Proponents of Measure Z say the opposition is misleading the public with the "no new taxes" message on campaign signs citywide.

"When you print a sign that says 'no on Z, no new taxes,' I think it's not a stretch of the imagination to infer that they're misleading the public into believing that a yes vote somehow means a new tax," said Mayor Don Hansen, who initiated the movement to repeal the tax and led the efforts that gathered enough signatures to place the measure on the November ballot.

But those against the measure, which seeks to overturn the collection of a penny and a half on every $100 of assessed property value, say Measure Z would leave the city with a $4.2-million shortfall, a gap that would have to be closed somehow.

The city, they assert, has few options: shut down libraries and eliminate police and fire services or raise fees and taxes to make up for the loss, said Councilman Keith Bohr, who is one of two council members and about a dozen former mayors leading the anti-Z efforts.

"It's not a new tax, it's an old tax," Bohr said. "If you get rid of the old tax and you don't want to get rid of services, then you're going to need new taxes or new fees; ... most people say fees are new taxes."

Bohr said that as soon as enough signatures were gathered to place the measure on the ballot, some council members were suggesting raising the hotel bed tax, or TOT, to make up for some of the loss.

"[Councilwoman] Connie Boardman proposed to increase the TOT by 2% to replace this should it go away," Bohr said. "We held off until the election."

But Hansen said it's simple: A yes on Measure Z repeals the tax, which goes toward safety employees' retirement benefits.

"Yes on Measure Z gives the voters the chance to speak up loud and clear that it's time for the employees to pay their fair share, and it's time for these threats to end," he said.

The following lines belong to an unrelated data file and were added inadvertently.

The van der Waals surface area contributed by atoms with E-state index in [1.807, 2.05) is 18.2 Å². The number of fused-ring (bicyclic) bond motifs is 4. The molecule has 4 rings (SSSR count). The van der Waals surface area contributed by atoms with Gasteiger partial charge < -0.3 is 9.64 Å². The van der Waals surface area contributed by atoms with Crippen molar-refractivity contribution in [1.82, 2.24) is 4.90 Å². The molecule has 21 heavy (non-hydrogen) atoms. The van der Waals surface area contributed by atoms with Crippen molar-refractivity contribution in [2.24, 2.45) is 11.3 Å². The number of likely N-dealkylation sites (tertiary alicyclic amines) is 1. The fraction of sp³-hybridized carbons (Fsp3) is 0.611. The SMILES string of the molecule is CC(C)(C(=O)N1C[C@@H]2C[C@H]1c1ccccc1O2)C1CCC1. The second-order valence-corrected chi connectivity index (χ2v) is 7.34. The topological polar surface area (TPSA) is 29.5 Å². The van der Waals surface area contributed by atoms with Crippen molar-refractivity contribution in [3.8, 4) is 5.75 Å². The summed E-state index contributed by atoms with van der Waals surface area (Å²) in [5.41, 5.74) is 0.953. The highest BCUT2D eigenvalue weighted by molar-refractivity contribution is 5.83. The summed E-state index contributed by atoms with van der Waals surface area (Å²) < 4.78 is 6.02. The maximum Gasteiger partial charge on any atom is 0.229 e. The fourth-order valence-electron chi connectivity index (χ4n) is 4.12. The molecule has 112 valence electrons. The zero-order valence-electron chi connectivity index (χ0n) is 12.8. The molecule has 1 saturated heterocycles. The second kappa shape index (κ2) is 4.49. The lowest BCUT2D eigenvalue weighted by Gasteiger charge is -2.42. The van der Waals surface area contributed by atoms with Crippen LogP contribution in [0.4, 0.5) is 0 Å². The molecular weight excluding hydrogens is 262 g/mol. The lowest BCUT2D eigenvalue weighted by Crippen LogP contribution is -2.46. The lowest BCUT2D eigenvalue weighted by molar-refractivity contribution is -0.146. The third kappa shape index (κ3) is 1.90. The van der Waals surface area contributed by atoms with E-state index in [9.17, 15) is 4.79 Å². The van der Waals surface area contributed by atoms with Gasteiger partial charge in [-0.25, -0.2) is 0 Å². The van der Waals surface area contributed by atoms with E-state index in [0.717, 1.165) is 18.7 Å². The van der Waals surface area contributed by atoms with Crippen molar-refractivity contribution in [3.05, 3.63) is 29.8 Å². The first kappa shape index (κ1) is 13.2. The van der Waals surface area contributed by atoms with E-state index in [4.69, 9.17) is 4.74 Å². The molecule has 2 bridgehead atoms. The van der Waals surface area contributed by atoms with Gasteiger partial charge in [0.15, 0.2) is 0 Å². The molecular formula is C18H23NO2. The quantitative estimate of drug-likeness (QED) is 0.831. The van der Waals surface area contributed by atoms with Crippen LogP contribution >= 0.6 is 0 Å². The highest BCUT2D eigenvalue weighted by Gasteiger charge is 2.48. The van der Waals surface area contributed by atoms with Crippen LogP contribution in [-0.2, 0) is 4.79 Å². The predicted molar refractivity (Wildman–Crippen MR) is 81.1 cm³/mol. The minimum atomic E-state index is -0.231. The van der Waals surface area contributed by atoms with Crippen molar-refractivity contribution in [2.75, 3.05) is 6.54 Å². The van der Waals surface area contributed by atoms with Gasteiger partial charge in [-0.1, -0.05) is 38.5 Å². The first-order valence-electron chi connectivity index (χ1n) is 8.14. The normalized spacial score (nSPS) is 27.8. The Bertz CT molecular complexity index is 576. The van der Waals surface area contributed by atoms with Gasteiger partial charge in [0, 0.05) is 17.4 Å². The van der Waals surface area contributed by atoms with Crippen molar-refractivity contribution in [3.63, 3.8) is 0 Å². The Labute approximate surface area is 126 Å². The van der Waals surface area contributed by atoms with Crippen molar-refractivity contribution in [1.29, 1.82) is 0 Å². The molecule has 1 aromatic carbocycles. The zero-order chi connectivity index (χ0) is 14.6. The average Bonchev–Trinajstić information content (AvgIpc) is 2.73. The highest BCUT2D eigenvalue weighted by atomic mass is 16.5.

Hansen said the measure's opposition is stretching the facts and using scare tactics to lead people into believing that everything will fall apart, including things that are not even within the scope of the city budget, like Fourth of July celebrations put on by the city.

"They know what they were doing," he said. "It's intentional, and it's just one piece of their campaign of misinformation ... "

Hansen said that nowhere in their materials do the opponents of the measure say that getting the employees to pay their fair share of retirement costs would close the gap.

Repealing the tax doesn't automatically mean that the employees will pay their full contribution — the city and employee groups have been gradually increasing it through contract negotiations — because Huntington Beach is bound by those contract agreements.

But even if the employees paid their full share, it would still leave the city with a $1.3-million gap.

"The city had a $2.2-million surplus in its budget last year after they said we have a deficit," Hansen said.

Bohr said the city has capped the tax at a penny and a half to ensure that future council members won't increase it at any time and has been working with employee groups.

Bohr pointed to the fact that thousands of residents and dozens of community stakeholders and former mayors are opposing the measure as a grassroots effort for the sake of the city's stability.

But Measure Z supporters have had to seek the financial support of outside developers, including the more than $20,000 given by Signal Landmark, the developer behind the Ridge Project near the Bolsa Chica Wetlands, to get the word out, Bohr said.

Campaign finance records show that Mission Viejo-based Signal Landmark gave Hansen's Huntington Beach 2020 Vision PAC $24,000 in September.

mona.shadia@latimes.com

Twitter: @MonaShadia